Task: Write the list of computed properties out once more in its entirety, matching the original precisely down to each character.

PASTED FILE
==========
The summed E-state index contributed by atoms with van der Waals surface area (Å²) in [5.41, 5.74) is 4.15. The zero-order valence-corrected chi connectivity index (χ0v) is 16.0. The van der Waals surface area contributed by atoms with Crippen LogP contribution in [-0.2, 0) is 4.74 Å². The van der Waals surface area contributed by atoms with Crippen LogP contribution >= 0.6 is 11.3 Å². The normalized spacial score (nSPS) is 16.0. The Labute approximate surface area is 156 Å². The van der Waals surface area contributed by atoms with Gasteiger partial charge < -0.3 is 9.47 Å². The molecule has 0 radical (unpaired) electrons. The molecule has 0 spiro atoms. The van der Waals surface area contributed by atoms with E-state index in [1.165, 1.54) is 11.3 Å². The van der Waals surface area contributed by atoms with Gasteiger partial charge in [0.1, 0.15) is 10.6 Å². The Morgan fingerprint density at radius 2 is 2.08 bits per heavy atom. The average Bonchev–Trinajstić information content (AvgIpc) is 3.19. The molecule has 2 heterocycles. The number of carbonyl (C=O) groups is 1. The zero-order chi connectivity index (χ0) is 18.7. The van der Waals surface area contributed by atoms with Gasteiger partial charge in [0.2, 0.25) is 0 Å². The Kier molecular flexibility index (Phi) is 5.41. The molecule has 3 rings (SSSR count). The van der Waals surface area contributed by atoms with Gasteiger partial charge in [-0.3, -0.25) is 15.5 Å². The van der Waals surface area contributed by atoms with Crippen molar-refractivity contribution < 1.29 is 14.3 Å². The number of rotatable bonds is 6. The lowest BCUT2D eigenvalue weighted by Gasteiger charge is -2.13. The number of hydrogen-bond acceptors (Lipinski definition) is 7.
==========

The summed E-state index contributed by atoms with van der Waals surface area (Å²) in [5.41, 5.74) is 4.15. The zero-order valence-corrected chi connectivity index (χ0v) is 16.0. The van der Waals surface area contributed by atoms with Crippen LogP contribution in [-0.2, 0) is 4.74 Å². The van der Waals surface area contributed by atoms with Crippen LogP contribution >= 0.6 is 11.3 Å². The normalized spacial score (nSPS) is 16.0. The Labute approximate surface area is 156 Å². The van der Waals surface area contributed by atoms with Gasteiger partial charge < -0.3 is 9.47 Å². The molecule has 0 radical (unpaired) electrons. The molecule has 0 spiro atoms. The van der Waals surface area contributed by atoms with E-state index in [1.165, 1.54) is 11.3 Å². The van der Waals surface area contributed by atoms with Gasteiger partial charge in [0.1, 0.15) is 10.6 Å². The Morgan fingerprint density at radius 2 is 2.08 bits per heavy atom. The average Bonchev–Trinajstić information content (AvgIpc) is 3.19. The molecule has 2 heterocycles. The number of carbonyl (C=O) groups is 1. The zero-order chi connectivity index (χ0) is 18.7. The van der Waals surface area contributed by atoms with Gasteiger partial charge in [0.2, 0.25) is 0 Å². The Kier molecular flexibility index (Phi) is 5.41. The molecule has 3 rings (SSSR count). The van der Waals surface area contributed by atoms with Gasteiger partial charge in [-0.3, -0.25) is 15.5 Å². The van der Waals surface area contributed by atoms with Crippen molar-refractivity contribution < 1.29 is 14.3 Å². The number of rotatable bonds is 6. The lowest BCUT2D eigenvalue weighted by Gasteiger charge is -2.13. The number of hydrogen-bond acceptors (Lipinski definition) is 7.